CHSRA MEETING: The CHSRA Board meeting is the first since the Governor and Legislature approved the 2007-08 enacted State budget, which provides $20.7 million to continue project implementation. As such, the Executive Director’s Report and Program Manager’s Report will outline the team’s efforts through the coming year, including consolidating the project’s finance plan, finalizing the Bay Area EIR/EIS, and continuing pre-engineering working along the alignment. There will also be discussion about development of a master schedule that will include design and construction timelines for the segment running between Anaheim and the Bay Area.

PUBLIC HEARING: Following the Authority meeting, there will be a public hearing for the Bay Area to Central Valley section of the proposed high-speed train system. In July 2007, the Authority, in conjunction with the Federal Railroad Administration (FRA), released its draft program-level environmental impact report/statement (EIR/EIS) describing alignment alternatives connecting the San Francisco Bay Area to the Central Valley — namely within the broad corridor between and including the Altamont Pass and Pacheco Pass.

The next step in this second program environmental review process is to select a preferred alignment as well as station locations for this section of the HST system. Public comment is an important part of the decision-making process.

Meeting dates and locations:

The CHSRA Board Meeting: September 26 – State Capitol, Room 112, 10th Street and Capitol Mall, Sacramento, CA. Time: 9 a.m. to 11 a.m.
Bay Area to Central Valley Segment Public Hearing: The hearing will be held at the same location, 11 a.m. to 1 p.m. (following the CHSRA Board meeting), with public testimony beginning at about 11:15 a.m.

Filed under: Passenger Rail Transportatio Policy, United States High Speed Rail

Quad City developments

In Iowa, folks are darned smart. State lawmakers have been meeting with the local folks on restoring essential service to Chicago. The Dispatch-Argus-Leader has a complete report.

Rep. Nekritz, chair of the House Rail Safety Committee, appeared with state Rep. Donald Moffitt,of Galesburg, the Republican spokesman for the House committee.

“This is a perfect example of how government should work,” Rep. Moffitt said of the bipartisan effort. “We want to keep Illinois as a rail hub for the nation. There are a lot of things we can do to continue the momentum.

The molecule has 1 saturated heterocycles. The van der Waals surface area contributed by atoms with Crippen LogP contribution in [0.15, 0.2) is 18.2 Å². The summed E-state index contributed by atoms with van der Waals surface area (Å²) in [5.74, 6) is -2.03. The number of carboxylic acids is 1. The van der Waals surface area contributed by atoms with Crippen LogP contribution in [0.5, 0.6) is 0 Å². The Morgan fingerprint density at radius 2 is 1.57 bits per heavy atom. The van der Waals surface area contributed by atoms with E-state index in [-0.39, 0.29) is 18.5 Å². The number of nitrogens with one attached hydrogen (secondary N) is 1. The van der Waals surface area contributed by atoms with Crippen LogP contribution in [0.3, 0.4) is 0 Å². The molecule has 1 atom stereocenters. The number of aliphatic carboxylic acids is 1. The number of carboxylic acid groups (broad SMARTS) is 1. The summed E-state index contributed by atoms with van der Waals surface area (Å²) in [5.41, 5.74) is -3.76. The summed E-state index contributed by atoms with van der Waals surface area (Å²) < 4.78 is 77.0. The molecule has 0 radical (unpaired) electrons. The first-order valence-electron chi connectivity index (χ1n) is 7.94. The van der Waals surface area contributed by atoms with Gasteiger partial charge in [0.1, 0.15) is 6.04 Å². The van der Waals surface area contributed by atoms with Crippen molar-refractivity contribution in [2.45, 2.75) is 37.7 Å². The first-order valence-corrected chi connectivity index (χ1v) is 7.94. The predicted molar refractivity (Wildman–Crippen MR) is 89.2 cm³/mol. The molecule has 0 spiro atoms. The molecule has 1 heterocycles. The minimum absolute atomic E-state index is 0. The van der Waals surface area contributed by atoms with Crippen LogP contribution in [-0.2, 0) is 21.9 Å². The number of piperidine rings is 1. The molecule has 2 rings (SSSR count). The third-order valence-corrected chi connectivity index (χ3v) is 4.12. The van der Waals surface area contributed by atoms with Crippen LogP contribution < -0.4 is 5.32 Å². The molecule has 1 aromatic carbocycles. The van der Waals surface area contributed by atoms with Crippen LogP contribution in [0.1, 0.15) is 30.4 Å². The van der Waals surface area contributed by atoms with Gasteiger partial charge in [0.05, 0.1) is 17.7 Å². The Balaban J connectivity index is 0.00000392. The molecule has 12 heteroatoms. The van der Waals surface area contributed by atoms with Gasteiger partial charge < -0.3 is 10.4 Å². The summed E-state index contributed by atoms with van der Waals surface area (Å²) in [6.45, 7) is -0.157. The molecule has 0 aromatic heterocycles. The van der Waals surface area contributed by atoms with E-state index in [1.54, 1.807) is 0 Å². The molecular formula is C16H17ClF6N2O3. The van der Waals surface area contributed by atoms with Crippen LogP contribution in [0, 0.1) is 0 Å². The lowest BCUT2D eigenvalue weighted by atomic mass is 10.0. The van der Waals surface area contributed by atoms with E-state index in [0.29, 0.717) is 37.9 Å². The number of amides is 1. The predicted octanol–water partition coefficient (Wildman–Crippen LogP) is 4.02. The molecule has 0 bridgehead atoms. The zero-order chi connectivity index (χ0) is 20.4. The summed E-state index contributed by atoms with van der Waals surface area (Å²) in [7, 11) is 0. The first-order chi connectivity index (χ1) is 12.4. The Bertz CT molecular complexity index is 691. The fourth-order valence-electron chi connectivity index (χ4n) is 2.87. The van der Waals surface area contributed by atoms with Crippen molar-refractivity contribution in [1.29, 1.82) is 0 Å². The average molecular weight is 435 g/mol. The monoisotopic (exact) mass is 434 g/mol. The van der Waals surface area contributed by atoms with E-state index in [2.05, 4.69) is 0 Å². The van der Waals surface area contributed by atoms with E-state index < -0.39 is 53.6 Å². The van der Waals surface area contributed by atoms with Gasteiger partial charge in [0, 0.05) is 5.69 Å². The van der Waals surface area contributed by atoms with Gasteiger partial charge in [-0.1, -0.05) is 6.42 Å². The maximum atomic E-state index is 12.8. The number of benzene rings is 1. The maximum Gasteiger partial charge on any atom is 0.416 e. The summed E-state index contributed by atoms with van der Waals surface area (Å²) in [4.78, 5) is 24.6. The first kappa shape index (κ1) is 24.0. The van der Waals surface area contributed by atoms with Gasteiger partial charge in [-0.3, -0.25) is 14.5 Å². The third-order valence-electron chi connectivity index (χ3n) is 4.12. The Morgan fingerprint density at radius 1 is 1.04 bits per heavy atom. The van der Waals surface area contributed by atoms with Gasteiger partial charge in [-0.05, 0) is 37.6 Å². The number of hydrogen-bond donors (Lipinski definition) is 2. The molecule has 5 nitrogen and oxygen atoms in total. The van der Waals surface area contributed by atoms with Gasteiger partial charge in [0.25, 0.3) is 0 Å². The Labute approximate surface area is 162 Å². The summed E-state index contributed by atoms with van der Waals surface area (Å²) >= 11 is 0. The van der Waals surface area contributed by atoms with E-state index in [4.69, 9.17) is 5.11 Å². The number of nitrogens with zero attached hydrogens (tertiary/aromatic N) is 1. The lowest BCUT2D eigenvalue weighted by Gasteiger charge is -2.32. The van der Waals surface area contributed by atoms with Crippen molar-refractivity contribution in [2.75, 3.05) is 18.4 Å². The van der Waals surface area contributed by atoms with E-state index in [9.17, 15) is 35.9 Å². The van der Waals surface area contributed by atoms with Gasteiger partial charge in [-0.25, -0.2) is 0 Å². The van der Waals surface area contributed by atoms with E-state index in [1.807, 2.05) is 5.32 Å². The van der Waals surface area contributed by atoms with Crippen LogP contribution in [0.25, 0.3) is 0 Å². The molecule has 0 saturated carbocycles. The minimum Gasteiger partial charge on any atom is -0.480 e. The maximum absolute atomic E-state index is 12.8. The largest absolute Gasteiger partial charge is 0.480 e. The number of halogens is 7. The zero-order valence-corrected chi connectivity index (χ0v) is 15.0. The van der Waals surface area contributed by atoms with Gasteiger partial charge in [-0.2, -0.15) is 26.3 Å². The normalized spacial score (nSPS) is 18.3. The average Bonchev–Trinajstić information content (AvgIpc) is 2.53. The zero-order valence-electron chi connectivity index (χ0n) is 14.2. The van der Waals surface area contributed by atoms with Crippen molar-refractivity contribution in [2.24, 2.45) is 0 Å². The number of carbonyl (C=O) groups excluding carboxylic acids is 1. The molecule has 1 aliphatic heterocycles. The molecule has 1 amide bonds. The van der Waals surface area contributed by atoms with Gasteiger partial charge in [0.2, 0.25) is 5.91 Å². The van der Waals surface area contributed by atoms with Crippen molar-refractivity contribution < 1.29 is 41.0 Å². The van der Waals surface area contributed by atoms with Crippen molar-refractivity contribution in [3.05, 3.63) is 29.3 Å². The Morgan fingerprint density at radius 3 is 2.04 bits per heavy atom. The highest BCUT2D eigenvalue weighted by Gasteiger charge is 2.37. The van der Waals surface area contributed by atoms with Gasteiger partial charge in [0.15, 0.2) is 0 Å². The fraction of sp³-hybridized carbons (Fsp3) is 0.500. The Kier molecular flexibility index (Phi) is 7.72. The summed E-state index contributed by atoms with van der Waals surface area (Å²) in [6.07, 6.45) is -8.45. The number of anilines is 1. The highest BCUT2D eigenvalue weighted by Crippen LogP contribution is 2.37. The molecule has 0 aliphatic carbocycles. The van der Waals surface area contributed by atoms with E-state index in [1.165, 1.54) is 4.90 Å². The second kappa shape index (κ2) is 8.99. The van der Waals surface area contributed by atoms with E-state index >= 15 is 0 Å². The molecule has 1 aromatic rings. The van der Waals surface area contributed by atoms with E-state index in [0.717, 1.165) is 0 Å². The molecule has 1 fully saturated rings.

“Rail is so important for the economy,” he said. “It’s important for economic development. We all benefit when we expand passenger rail. You take vehicles off the highways, reduce congestion. It’s good for the environment, it creates jobs. It’s about quality of life and expanding tourism.”

Both legislators have been instrumental in advocating for expanded passenger rail service in Illinois, said Paul Rumler, director of community and economic development for the Illinois Quad City Chamber of Commerce.

Filed under: Regional USA Passenger Rail

Europe welcomes HSR competiton

It had to happen. Competition is logical and sometimes beneficial. It is happening on international runs in Europe.

You can read the entire AP story here.

International passenger rail services in the European Union will open to cross-border competition by 2010, giving passengers more choice and railways new tools to fight stiff competition from airlines.

New guidelines approved by the European Parliament on Tuesday will be reviewed in 2012 to see if domestic train lines should also be liberalized, the EU assembly said.

A proposal to open those lines to foreign competition by 2017 has been rejected by countries where state companies dominate the market, such as France, Belgium or Austria.

Smaller EU states, such as Luxembourg and some Central European nations, also fear their national providers could fold if a giant company, such as Germany’s DB, entered their domestic market.

But competition will increase on international lines, where any company from any of the EU’s 27 member states will be able to run services.

Filed under: International High Speed Rail